Tag Archives: lgbt equality

Vince: I strongly disagree with Tim Farron – and other Lib Dem reaction

Vince Cable has responded to Tim Farron’s interview today with a strongly worded tweet:

Party President Sal Brinton agreed:

Scottish Lib Dem Leader Willie Rennie endorsed this view as well:

Other senior Liberal Democrats stepped up with similar, straightforward arguments:

Our Deputy Leader:

 

Former Lib Dem Lords Leader Jim Wallace had this to say:

Christine Jardine reaffirmed her commitment to campaigning for LGBT+ rights:

Liz Barker also endorsed Vince’s tweets and particularly mentioned LGBT Christians:

And Brian Paddick revealed more about his resignation from Tim Farron’s shadow cabinet earlier this year.

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LGBT+ Lib Dems Acting Chair praises Tim Farron’s record on LGBT equality

An awful lot of people that I love depend on a world where LGBTI people have proper equality. I need my leader to be able to speak up for the young transgender person so that they can feel confident that someone is on her side and understands what she needs to be able to live a happy and fulfilling life, who gets that you you are unlikely to meet your potential if you are being bullied for being gay, and how important it is that you have a good support network. I need a leader who speaks out for LGBT rights locally, nationally and internationally. In Tim Farron, I have a leader I can absolutely trust on that score.

Mischief-making Labour people, seeking to comfort themselves at the prospect of the oncoming slaughter for them, have been having a go at Tim on Twitter on this subject.

Those of us who know that Tim is sound have been saying so. And you’d think that the acting chair of LGBT+ Liberal Democrats, Jennie Rigg, would have something interesting to say on the subject. And she does. And, as you would expect from her, she does not mince her words.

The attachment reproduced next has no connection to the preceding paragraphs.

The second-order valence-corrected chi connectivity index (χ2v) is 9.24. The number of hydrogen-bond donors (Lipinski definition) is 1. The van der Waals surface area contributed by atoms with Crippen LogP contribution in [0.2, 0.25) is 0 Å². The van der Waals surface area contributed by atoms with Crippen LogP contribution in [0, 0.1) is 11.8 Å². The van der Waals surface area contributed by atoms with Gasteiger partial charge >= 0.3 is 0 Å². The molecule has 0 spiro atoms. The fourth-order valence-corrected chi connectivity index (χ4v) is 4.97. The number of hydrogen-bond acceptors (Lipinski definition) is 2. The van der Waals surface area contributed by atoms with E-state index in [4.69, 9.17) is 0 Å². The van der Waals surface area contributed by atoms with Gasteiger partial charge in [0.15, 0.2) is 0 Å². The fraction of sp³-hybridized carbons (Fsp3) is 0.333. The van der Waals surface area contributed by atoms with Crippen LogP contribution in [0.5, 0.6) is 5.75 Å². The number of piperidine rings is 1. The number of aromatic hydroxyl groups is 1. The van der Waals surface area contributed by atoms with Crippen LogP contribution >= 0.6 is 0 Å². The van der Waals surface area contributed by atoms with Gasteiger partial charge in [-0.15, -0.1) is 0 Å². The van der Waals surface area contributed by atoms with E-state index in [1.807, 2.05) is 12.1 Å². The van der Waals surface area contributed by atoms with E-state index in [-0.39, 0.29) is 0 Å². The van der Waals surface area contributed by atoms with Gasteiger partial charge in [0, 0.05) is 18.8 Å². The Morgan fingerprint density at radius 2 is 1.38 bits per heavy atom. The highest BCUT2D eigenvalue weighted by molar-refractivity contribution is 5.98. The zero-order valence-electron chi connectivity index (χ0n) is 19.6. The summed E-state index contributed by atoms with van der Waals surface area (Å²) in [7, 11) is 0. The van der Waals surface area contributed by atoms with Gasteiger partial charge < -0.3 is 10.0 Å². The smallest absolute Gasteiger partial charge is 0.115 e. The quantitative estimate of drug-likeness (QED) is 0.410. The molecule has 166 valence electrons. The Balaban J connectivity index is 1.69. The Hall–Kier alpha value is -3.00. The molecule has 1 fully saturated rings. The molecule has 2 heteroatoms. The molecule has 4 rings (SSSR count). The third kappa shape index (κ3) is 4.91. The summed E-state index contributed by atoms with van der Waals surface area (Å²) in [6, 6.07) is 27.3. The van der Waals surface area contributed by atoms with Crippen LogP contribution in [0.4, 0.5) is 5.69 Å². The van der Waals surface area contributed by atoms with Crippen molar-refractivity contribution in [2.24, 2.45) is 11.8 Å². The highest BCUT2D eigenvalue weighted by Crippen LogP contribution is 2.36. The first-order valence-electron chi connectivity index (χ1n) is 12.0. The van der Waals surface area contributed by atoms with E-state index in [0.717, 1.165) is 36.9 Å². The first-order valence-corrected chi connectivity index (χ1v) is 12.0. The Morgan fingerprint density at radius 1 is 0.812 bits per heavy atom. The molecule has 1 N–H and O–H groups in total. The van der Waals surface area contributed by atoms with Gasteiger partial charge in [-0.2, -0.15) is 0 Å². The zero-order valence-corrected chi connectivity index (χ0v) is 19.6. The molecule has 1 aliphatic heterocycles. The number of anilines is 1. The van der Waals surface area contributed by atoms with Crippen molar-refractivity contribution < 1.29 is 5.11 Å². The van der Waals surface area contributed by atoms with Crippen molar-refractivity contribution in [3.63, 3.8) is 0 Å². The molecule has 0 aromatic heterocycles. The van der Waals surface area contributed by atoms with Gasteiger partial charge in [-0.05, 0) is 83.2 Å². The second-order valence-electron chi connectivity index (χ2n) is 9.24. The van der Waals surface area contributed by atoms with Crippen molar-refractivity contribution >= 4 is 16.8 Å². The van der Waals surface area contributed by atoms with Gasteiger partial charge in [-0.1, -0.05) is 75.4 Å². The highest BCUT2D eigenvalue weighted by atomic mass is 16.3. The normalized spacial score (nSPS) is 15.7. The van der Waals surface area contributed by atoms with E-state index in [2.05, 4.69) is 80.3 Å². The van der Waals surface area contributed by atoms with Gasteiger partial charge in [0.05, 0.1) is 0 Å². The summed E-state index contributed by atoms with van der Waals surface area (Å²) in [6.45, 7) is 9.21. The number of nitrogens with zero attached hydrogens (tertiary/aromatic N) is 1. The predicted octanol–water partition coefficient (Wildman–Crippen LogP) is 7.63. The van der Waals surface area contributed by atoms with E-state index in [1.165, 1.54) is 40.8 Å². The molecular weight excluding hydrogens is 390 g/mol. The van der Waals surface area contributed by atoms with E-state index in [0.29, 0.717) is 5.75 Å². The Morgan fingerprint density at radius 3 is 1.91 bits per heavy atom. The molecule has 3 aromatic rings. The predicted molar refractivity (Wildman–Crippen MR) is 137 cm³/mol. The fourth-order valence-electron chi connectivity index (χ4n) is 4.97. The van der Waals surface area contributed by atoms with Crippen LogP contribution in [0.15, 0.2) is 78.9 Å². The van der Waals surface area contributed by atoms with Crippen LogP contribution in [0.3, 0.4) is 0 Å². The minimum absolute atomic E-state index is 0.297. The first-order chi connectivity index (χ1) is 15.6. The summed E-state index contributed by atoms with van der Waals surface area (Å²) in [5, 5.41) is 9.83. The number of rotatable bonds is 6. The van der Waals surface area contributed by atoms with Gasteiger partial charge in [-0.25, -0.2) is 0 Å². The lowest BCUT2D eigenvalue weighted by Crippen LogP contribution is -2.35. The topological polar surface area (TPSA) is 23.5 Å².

Dear media people,

I see that, thanks to Cathy Newman’s interview last night, the thorny theological topic of Sin has raised its ugly head once more.

Let me get this right out in the beginning: I don’t give a fig what Tim Farron’s religious beliefs are. You know why? Because I am a Liberal. He could believe the sky is made from Puff the Magic Dragon’s bumfluff, and I wouldn’t care one jot, whit or iota. What I do care about, and care deeply about, is
How Tim Farron votes in parliament

How he treats people – LGBT+ people in particular – in everyday life

So lets do a little list of things which illustrate how Tim Farron views LGBT people:

With one exception, Tim Farron voted fully in favour of same sex marriage. The one time he abstained? That was because he was trying to get an amendment passed on the Spousal Veto, a really nasty little clause which shafts trans people. Yep, that’s right, even the time he abstained was because he was fighting for LGBT+ rights, not against them.

He was the first party leader to issue a statement on the gay concentration camps in Chechenya. He condemned them in the strongest terms. And while the Greens have since joined in, none of the Tories, Labour, or UKIP have.

He campaigned against section 28 from its inception, and thinks that refusing people service for their sexuality (like bakeries not baking cakes for gay marriages) is unchristian.

He spoke out on the blood donation ban (I’m still banned from giving blood, by the way – because I have had sexual relations with bisexual men).